FiOS as Dreadnought


Bill Koss has submitted a fascinating if dense post on Verizon FiOS over on SeekingAlpha. The main thrust of is that Verizon’s changing the rules of the broadband game the same way the H.M.S. Dreadnought changed the rules for naval fleets a hundred years ago. Okay, it’s a bit of an obscure reference, but the analogy is pretty apt.

Mr. Koss is arguing one thing that I’ve found lacking in most other discussions of FiOS, namely that Verizon is probably taking the most strategic route to long-term broadband success. Sure the cost of laying fiber is obscene, and the risks are not insignificant. But at the same time Verizon is literally laying the groundwork for a future of nearly infinite broadband demand.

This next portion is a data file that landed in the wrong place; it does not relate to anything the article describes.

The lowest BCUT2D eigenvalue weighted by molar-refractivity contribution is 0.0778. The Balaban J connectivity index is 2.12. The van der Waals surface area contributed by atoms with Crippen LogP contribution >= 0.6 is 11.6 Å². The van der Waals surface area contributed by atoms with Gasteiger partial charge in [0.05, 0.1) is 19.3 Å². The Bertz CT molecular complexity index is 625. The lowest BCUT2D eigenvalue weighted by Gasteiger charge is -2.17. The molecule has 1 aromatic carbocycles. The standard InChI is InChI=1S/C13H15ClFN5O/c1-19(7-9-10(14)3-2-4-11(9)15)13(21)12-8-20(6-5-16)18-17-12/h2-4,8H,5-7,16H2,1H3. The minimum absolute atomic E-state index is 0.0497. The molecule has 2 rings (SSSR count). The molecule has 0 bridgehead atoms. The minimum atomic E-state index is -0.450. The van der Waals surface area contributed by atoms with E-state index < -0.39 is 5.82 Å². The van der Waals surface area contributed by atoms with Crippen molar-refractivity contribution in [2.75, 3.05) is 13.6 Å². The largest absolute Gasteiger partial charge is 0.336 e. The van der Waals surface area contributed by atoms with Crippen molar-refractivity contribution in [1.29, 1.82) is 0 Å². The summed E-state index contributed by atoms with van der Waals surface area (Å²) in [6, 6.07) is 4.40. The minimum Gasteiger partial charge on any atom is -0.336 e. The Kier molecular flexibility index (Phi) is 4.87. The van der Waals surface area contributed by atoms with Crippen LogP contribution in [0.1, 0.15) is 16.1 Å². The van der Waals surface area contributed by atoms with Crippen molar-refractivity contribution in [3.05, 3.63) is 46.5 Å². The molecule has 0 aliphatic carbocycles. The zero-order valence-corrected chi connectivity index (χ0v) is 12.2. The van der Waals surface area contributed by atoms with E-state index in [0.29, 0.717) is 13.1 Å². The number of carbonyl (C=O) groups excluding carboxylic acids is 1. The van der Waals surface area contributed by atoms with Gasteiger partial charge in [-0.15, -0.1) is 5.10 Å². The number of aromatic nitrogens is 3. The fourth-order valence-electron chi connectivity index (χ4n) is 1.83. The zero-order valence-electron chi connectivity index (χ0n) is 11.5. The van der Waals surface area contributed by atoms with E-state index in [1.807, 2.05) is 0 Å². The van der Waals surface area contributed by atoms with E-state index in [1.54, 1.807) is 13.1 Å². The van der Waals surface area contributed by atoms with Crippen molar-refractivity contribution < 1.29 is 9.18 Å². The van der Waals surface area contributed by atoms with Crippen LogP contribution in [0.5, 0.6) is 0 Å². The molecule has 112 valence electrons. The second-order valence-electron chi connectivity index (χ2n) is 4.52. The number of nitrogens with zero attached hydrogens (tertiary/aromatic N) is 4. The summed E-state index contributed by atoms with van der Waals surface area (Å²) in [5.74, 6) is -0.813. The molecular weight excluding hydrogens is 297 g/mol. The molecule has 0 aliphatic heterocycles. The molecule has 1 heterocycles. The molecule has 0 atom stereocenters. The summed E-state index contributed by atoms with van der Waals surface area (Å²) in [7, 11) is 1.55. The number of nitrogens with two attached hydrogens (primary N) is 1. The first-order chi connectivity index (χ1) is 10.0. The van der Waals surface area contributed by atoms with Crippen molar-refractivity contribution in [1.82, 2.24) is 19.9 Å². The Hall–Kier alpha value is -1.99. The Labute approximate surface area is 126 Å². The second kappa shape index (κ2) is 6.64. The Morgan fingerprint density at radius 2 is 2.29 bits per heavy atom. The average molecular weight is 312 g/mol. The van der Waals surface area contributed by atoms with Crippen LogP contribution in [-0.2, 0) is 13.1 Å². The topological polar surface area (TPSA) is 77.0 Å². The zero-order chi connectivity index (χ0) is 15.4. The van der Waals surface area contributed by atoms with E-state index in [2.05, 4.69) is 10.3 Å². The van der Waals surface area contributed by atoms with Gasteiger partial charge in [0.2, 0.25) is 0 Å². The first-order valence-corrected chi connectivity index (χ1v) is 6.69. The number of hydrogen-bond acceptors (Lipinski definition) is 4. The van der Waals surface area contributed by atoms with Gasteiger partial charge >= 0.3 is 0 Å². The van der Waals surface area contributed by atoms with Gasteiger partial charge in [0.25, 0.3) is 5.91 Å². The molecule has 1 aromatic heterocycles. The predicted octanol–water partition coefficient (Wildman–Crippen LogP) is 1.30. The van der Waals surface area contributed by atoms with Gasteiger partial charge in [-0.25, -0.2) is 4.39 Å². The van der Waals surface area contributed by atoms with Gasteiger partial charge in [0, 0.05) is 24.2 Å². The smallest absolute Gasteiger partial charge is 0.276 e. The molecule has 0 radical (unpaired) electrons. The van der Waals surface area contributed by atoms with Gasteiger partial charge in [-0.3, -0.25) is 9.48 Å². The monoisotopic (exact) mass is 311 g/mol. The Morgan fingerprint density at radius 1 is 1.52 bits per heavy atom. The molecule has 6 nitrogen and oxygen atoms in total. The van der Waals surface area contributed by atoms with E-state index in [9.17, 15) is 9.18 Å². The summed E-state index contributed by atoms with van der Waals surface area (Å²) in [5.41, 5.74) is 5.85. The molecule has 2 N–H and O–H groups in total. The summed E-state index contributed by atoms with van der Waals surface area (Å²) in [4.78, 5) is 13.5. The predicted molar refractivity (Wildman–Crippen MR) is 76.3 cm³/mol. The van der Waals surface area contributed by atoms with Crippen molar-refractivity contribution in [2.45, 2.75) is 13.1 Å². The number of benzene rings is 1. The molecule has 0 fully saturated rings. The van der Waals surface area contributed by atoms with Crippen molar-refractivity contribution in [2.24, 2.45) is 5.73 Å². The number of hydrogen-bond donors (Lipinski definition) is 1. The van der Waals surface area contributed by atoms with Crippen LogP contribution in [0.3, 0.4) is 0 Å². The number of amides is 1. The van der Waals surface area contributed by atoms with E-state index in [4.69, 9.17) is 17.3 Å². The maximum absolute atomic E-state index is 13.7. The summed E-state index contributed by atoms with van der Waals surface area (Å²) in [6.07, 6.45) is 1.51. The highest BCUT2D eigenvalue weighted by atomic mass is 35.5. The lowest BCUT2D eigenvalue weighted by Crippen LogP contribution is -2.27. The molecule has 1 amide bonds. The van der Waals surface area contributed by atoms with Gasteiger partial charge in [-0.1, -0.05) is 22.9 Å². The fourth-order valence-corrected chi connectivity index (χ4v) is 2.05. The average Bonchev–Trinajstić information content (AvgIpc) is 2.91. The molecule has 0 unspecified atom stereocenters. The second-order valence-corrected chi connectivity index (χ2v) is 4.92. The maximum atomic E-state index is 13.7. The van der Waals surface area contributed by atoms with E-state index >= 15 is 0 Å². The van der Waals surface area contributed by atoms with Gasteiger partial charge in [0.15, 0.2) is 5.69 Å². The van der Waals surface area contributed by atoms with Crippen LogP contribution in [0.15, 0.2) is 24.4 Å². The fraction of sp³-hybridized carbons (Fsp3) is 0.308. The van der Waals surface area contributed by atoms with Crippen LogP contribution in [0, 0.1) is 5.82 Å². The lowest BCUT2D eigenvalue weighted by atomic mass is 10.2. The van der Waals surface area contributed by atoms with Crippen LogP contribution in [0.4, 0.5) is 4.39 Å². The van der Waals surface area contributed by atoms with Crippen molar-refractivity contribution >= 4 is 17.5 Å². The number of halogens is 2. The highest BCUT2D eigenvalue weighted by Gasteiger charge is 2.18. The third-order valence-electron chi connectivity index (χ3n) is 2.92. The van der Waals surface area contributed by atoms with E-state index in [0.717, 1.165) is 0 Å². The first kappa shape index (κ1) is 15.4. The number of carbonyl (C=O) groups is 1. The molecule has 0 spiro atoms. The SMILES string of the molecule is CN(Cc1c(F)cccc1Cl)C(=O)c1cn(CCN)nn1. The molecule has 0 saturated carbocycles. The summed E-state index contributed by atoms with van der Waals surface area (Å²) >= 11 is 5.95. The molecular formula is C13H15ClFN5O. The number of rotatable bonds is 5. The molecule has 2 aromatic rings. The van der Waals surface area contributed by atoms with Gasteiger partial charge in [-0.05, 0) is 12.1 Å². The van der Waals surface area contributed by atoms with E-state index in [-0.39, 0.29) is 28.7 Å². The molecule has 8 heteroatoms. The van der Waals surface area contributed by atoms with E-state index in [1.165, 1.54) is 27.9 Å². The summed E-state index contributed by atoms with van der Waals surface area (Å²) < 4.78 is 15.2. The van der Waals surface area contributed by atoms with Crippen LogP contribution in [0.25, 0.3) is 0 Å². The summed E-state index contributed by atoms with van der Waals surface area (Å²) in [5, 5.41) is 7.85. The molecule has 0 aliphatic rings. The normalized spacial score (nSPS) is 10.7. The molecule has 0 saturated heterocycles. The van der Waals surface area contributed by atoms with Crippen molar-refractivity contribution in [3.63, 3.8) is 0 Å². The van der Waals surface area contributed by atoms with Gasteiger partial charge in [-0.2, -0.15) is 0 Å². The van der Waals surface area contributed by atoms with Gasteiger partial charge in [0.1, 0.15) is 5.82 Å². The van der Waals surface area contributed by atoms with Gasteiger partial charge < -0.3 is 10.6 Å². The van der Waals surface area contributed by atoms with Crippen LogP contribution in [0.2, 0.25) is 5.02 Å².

The Online Reporter touches on the subject too in the article, “‘A 100 Megabit Nation’ by 2015.” Among other issues, fiber has the potential to keep the US competitive in a global broadband market.

My question is, while Verizon is busy stirring up one revolution in connectivity, how will other revolutions play out simultaneously? The revolution toward all-IP networks? The “convergence” revolution? (Thanks to Michael Gartenberg for the Michael Mace link.)

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